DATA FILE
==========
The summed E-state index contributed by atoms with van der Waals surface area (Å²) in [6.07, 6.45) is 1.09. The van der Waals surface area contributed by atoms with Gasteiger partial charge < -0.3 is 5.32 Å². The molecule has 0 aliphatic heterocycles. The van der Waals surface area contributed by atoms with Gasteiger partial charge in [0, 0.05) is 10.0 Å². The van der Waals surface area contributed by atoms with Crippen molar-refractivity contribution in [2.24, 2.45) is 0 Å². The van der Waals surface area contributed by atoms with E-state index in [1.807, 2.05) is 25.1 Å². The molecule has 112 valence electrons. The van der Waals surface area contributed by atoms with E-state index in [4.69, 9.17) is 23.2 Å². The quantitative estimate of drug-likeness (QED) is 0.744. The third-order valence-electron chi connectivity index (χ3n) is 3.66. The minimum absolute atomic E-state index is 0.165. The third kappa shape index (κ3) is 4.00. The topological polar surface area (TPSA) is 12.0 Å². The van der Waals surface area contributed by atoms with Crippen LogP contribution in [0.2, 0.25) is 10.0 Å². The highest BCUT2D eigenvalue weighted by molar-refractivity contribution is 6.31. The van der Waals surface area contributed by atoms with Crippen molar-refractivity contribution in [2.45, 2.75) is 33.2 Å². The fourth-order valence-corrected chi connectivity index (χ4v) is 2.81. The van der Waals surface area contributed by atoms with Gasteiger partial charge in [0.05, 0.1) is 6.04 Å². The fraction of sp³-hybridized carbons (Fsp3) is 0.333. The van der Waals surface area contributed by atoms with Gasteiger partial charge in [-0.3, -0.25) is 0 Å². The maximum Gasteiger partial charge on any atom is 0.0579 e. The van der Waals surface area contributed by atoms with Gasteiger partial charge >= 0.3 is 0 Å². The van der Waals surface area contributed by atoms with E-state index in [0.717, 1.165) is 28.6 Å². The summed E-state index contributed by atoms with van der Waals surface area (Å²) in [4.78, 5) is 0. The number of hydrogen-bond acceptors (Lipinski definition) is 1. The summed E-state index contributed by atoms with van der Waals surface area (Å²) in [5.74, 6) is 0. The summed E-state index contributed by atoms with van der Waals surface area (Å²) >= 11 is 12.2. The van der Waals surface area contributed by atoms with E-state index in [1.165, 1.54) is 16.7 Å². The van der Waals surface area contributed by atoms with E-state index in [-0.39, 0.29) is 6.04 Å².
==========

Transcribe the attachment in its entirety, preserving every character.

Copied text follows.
The summed E-state index contributed by atoms with van der Waals surface area (Å²) in [6.07, 6.45) is 1.09. The van der Waals surface area contributed by atoms with Gasteiger partial charge < -0.3 is 5.32 Å². The molecule has 0 aliphatic heterocycles. The van der Waals surface area contributed by atoms with Gasteiger partial charge in [0, 0.05) is 10.0 Å². The van der Waals surface area contributed by atoms with Crippen molar-refractivity contribution in [2.24, 2.45) is 0 Å². The van der Waals surface area contributed by atoms with E-state index in [1.807, 2.05) is 25.1 Å². The molecule has 112 valence electrons. The van der Waals surface area contributed by atoms with E-state index in [4.69, 9.17) is 23.2 Å². The quantitative estimate of drug-likeness (QED) is 0.744. The third-order valence-electron chi connectivity index (χ3n) is 3.66. The minimum absolute atomic E-state index is 0.165. The third kappa shape index (κ3) is 4.00. The topological polar surface area (TPSA) is 12.0 Å². The van der Waals surface area contributed by atoms with Crippen LogP contribution in [0.2, 0.25) is 10.0 Å². The highest BCUT2D eigenvalue weighted by molar-refractivity contribution is 6.31. The van der Waals surface area contributed by atoms with Crippen molar-refractivity contribution in [2.45, 2.75) is 33.2 Å². The fourth-order valence-corrected chi connectivity index (χ4v) is 2.81. The van der Waals surface area contributed by atoms with Gasteiger partial charge in [0.05, 0.1) is 6.04 Å². The fraction of sp³-hybridized carbons (Fsp3) is 0.333. The van der Waals surface area contributed by atoms with Gasteiger partial charge in [-0.3, -0.25) is 0 Å². The maximum Gasteiger partial charge on any atom is 0.0579 e. The van der Waals surface area contributed by atoms with Gasteiger partial charge >= 0.3 is 0 Å². The van der Waals surface area contributed by atoms with E-state index in [0.717, 1.165) is 28.6 Å². The summed E-state index contributed by atoms with van der Waals surface area (Å²) in [4.78, 5) is 0. The number of hydrogen-bond acceptors (Lipinski definition) is 1. The summed E-state index contributed by atoms with van der Waals surface area (Å²) in [5.74, 6) is 0. The summed E-state index contributed by atoms with van der Waals surface area (Å²) >= 11 is 12.2. The van der Waals surface area contributed by atoms with E-state index in [1.165, 1.54) is 16.7 Å². The van der Waals surface area contributed by atoms with E-state index in [-0.39, 0.29) is 6.04 Å².